Big Benefits: Weekly News Roundup
By The Editors
As the world endures the worst weeks of the global pandemic to date, art communities are continuing to find ways to support each other. Artists are donating works for Covid-19 relief funds and recovery efforts, while state institutions are supporting residencies and acquiring new works for their collections. Here is a look at several stories that caught our attention this week.
On May 2, a group of London-based Indian artists launched an online sale of photographic prints, titled “Art for India,” to raise urgent funds for the nation’s devastating Covid-19 surge, as the daily official infection rate increased to over 400,000 cases a day. Leading Indian and diaspora artists such as Bharat Sikka, Prathna Singh, Ashish Shah, and Avani Rai have donated photographs to be sold online for GBP 100 (USD 140) each with the entire proceeds going directly to Mission Oxygen, a coronavirus relief group working to provide oxygen concentrators for India’s most depleted hospitals. Founded by Heta Fell, Vivek Vadoliya, and Danielle Pender, the project has raised over USD 27,800 at the time of writing, and prints will continue to be on sale until May 9. Additionally, artists and arts groups around the world are boosting platforms like Mutual Aid India and the India Donation list to connect international supporters with organizations and individuals in dire need as the situation continues to worsen.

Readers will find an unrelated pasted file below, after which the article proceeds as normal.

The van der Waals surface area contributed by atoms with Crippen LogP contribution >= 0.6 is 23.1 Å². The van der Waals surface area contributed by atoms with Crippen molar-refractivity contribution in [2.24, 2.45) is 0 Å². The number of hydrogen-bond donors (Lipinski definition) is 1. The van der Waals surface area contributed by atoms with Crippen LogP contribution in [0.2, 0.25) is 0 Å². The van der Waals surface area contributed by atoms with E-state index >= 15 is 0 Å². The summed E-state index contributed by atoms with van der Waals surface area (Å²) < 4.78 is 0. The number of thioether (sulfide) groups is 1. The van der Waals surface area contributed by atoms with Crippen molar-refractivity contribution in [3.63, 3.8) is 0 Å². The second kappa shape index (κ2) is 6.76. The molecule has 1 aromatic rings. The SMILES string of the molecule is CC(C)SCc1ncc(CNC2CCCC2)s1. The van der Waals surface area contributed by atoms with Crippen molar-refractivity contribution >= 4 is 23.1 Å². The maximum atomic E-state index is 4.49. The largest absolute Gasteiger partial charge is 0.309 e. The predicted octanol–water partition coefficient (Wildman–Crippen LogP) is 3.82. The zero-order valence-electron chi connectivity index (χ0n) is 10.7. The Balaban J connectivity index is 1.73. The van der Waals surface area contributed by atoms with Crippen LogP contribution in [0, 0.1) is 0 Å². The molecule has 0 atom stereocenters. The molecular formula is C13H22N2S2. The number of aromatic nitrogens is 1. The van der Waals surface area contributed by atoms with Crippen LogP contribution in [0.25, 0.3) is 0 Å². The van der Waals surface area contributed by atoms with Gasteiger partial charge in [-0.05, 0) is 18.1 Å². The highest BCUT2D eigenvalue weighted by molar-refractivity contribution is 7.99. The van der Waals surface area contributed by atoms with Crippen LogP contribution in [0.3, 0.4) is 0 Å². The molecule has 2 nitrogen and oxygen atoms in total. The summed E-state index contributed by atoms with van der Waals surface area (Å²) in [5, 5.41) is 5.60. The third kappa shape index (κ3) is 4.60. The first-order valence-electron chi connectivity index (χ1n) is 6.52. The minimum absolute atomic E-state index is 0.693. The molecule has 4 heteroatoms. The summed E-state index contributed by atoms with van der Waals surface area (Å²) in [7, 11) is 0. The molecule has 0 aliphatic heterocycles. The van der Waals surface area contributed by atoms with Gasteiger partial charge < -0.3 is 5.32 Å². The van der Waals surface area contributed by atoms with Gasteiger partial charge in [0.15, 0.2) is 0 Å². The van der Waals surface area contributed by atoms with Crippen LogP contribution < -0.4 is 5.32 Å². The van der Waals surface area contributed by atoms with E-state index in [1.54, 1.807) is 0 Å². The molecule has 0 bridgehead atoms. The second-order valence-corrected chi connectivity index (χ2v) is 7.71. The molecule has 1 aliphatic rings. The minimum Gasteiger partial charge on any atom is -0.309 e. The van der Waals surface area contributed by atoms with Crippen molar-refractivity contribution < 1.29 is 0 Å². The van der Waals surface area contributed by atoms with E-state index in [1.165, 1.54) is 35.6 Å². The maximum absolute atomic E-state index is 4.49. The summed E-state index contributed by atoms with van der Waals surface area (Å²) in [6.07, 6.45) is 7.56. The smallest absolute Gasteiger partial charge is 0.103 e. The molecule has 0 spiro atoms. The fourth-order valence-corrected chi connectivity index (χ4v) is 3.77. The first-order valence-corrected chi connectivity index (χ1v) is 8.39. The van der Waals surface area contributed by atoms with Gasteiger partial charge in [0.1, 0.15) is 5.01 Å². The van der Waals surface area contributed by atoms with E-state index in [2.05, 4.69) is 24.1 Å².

On May 4, Almaty-based Aspan Gallery congratulated the artist-duo Yelena and Viktor Vorobyev for the acquisition of their pioneering installation, The Artist is Asleep (1996), by Paris’s Centre Georges Pompidou. The programmatic work—comprising a bed, a lamp, textiles, and the manifesto written on the wall—comments on the post-Soviet realities of creating art, with a hint of self-irony: “The artist is asleep. / To wake him, to shake him, / To urge to conform to his time / Is an utterly useless endeavor,” their text begins. The installation was first presented in 1996 at the Soros Centre, Almaty, before being featured at the Central Asia Pavilion at the Venice Biennale in 2009, and was the first work by Kazakhstan-based artists to appear in the Biennale’s main exhibition, in the 57th edition in 2017.
London’s Delfina Foundation announced on April 29 that Taiwanese new-media artist Chuan-Lun Wu and video artist Musquiqui Chihying have been selected for 2021 artistic residencies. In partnership with Taiwan’s Ministry of Culture, the three-month program requires the artists to undertake research-driven projects that contribute to Delfina’s thematic program “Collecting as Practice,” which engages with the politics, philosophy, and psychology of collecting. Wu will investigate the zoology collection of the Natural History Museum on topics related to egg-laying (oviposition) and the topology of shell types, while Chihying will delve into the early cultural exchange between Western Europe and East Asia, before the formation of racial discrimination against Asians intensified in the 19th century. The program follows on Delfina’s first residency with Taiwan in 2020, which was awarded to multimedia artist Rosalie Yu.
Hong Kong’s Gallery Exit is hosting a benefit sale to raise funds for their gallery director Anthony Tao, who suffered a brain hemorrhage last December. According to an email circulated among the local art community, while Tao “was operated on immediately and is currently in stable condition,” he is likely to require long-term care. Local artists including Nadim Abbas, Ho Sin Tung, Lee Kit, Lam Tung Pang, among others who have shown at the gallery over the years, have donated their works to show support for Tao. The preview of the sale is happening at the gallery in Hong Kong’s industrial Tin Wan district through May 8; the sale will continue online until July 8. All the proceeds from sales artworks will go to a medical and recovery care fund.
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